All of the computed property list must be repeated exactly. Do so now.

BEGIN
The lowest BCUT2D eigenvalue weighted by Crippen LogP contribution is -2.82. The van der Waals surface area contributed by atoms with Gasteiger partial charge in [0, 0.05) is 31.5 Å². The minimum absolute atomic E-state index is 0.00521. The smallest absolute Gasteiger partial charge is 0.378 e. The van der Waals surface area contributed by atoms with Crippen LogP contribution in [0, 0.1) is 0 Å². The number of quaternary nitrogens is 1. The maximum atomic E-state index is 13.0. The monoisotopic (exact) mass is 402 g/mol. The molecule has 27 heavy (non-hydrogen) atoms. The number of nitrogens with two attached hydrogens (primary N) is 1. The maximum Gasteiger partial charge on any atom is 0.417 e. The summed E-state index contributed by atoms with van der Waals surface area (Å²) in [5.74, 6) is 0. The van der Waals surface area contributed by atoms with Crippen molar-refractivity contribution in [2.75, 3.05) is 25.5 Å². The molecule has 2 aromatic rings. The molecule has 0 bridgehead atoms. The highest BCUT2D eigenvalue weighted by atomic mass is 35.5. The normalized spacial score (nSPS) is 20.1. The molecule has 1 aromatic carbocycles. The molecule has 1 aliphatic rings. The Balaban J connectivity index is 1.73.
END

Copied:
The lowest BCUT2D eigenvalue weighted by Crippen LogP contribution is -2.82. The van der Waals surface area contributed by atoms with Gasteiger partial charge in [0, 0.05) is 31.5 Å². The minimum absolute atomic E-state index is 0.00521. The smallest absolute Gasteiger partial charge is 0.378 e. The van der Waals surface area contributed by atoms with Crippen LogP contribution in [0, 0.1) is 0 Å². The number of quaternary nitrogens is 1. The maximum atomic E-state index is 13.0. The monoisotopic (exact) mass is 402 g/mol. The molecule has 27 heavy (non-hydrogen) atoms. The number of nitrogens with two attached hydrogens (primary N) is 1. The maximum Gasteiger partial charge on any atom is 0.417 e. The summed E-state index contributed by atoms with van der Waals surface area (Å²) in [5.74, 6) is 0. The van der Waals surface area contributed by atoms with Crippen molar-refractivity contribution in [2.75, 3.05) is 25.5 Å². The molecule has 2 aromatic rings. The molecule has 0 bridgehead atoms. The highest BCUT2D eigenvalue weighted by atomic mass is 35.5. The normalized spacial score (nSPS) is 20.1. The molecule has 1 aromatic carbocycles. The molecule has 1 aliphatic rings. The Balaban J connectivity index is 1.73.